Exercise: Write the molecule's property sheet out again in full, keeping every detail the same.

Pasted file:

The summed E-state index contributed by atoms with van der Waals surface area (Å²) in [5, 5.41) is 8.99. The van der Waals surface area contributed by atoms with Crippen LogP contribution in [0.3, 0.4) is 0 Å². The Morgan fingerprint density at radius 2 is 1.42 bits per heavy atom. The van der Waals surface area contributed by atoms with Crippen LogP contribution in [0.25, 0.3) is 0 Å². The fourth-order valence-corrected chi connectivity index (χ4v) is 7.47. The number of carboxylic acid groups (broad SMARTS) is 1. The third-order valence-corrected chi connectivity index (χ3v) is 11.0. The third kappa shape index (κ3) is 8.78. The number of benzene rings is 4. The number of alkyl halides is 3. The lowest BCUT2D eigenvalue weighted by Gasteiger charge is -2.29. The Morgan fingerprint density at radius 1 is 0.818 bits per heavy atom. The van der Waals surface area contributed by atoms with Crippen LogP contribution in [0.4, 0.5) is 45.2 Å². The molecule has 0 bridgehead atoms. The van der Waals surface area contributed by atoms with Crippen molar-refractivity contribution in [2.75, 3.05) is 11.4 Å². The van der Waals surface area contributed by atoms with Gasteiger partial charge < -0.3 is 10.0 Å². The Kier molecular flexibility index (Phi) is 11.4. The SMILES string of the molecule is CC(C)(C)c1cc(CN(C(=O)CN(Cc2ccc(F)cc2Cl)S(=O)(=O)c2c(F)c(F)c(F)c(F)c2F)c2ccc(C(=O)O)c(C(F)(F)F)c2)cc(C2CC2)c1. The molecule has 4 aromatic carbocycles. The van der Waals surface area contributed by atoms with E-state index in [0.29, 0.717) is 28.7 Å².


The summed E-state index contributed by atoms with van der Waals surface area (Å²) in [5, 5.41) is 8.99. The van der Waals surface area contributed by atoms with Crippen LogP contribution in [0.3, 0.4) is 0 Å². The Morgan fingerprint density at radius 2 is 1.42 bits per heavy atom. The van der Waals surface area contributed by atoms with Crippen LogP contribution in [0.25, 0.3) is 0 Å². The fourth-order valence-corrected chi connectivity index (χ4v) is 7.47. The number of carboxylic acid groups (broad SMARTS) is 1. The third-order valence-corrected chi connectivity index (χ3v) is 11.0. The third kappa shape index (κ3) is 8.78. The number of benzene rings is 4. The number of alkyl halides is 3. The lowest BCUT2D eigenvalue weighted by Gasteiger charge is -2.29. The Morgan fingerprint density at radius 1 is 0.818 bits per heavy atom. The van der Waals surface area contributed by atoms with Crippen LogP contribution in [0.4, 0.5) is 45.2 Å². The molecule has 0 bridgehead atoms. The van der Waals surface area contributed by atoms with Crippen molar-refractivity contribution in [2.75, 3.05) is 11.4 Å². The van der Waals surface area contributed by atoms with Gasteiger partial charge < -0.3 is 10.0 Å². The Kier molecular flexibility index (Phi) is 11.4. The SMILES string of the molecule is CC(C)(C)c1cc(CN(C(=O)CN(Cc2ccc(F)cc2Cl)S(=O)(=O)c2c(F)c(F)c(F)c(F)c2F)c2ccc(C(=O)O)c(C(F)(F)F)c2)cc(C2CC2)c1. The molecule has 4 aromatic carbocycles. The van der Waals surface area contributed by atoms with E-state index in [0.29, 0.717) is 28.7 Å².